Tag: Sunset Strip

An All-American Tragedy: The Death of Wallace Reid

Picture postcard view of the back of silent-film star Wallace Reid’s home at De Longpre and Sweetzer avenues in Hacienda Park — as seen from tourist buses on Sunset

The tragic, scandalous story of all-American silent film heartthrob Wallace Reid, one of Hacienda Park’s first movie star residents. My latest at WEHOville.com.

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Seen on the Sunset Strip: Liberace and the 40 Foot Vegas Showgirl

Pianist Liberace, hoisted by crane above Sahara Hotel billboard on the Sunset Strip in Los Angeles, Calif., 1966

From the Los Angeles Times, June 23, 1966:

LIGHT TOUCH-Pianist Liberace uses a Tiki torch to symbolically light a 4-foot-high replica of his trademark candelabra, held by the rotating female statue atop the Sahara Hotel billboard on the Sunset Strip. Liberace was hoisted 60 feet for the stunt, designed to publicize his new two-year, $500,000 contract with the Las Vegas hotel.

The showgirl billboard stood at the Hollywood end of the Strip, adjacent to the Chateau Marmont Hotel.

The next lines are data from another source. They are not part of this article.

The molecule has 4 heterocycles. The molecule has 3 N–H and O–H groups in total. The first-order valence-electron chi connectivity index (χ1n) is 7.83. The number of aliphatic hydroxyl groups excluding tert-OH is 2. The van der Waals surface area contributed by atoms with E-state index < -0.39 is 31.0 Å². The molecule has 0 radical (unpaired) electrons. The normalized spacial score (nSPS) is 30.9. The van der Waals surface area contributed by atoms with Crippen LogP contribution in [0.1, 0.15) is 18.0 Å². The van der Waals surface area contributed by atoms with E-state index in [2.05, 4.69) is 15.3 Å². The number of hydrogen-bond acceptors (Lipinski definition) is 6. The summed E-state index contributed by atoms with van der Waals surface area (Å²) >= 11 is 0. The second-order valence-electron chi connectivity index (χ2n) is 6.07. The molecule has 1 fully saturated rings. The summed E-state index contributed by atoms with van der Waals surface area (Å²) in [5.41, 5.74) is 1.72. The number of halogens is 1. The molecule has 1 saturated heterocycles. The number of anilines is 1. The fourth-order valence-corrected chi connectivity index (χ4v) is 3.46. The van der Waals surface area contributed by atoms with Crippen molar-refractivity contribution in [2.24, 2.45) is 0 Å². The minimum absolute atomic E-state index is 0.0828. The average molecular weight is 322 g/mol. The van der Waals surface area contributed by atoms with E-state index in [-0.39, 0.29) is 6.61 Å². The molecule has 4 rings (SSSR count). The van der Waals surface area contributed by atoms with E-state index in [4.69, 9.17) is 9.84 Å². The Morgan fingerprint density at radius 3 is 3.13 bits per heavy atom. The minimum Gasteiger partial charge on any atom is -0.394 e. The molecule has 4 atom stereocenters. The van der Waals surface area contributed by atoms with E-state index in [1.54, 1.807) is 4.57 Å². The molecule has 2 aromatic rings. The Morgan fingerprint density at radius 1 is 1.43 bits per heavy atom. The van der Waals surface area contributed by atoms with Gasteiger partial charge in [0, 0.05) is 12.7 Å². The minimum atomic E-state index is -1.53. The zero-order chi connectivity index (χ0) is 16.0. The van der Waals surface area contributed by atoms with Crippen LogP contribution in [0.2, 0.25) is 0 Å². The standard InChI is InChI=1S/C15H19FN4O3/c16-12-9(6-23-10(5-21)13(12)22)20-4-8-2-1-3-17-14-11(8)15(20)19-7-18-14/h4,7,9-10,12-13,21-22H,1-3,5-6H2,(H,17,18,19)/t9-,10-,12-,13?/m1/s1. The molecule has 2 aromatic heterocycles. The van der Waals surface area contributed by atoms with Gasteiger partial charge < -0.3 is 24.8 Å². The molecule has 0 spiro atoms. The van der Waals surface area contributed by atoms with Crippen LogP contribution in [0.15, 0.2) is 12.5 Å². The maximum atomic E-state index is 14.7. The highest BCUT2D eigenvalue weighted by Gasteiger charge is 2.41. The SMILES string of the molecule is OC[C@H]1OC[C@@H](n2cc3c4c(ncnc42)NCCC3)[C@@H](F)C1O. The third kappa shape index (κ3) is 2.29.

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Visit West Hollywood’s Sunset Strip Rock ‘n Roll Walking Tour

Mutato Muzika at 8760 Sunset Blvd.

I had a lot of fun talking about Sunset Strip history with Tracy Pattin as she was creating a walking tour of famous rock ‘n roll sites on the Strip, past and present, for Visit West Hollywood.

Tracy’s tour is online now. Check it out.

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1933 Tourist Map of Hollywood

This map of Hollywood was apparently taken from a tourist guidebook. Unfortunately, the page shown here, Plate 59, is all that was available online, based on a quick but thorough scour.

As the map key notes, items indicated with letters refer to “pleasure resorts.” The first of these, A. La Boheme Cafe, is not shown on this map because it was located at 8614 Sunset Blvd. [map], four miles west of Hollywood and Vine, in the Sunset Plaza section of the Sunset Strip. Cafe LaBoheme — which for a while featured entertainment by Karyl Norman, a cross-dressing star of what was known as the “Pansy Craze” — was closed during Prohibition. Later, Hollywood Reporter publisher Billy Wilkerson acquired the space and reconfigured into the Trocadero Cafe, which, in the 1930s and ’40s, was one of the most famous night clubs in the world.

Many of the spots shown here are still standing eight decades after this map was published:

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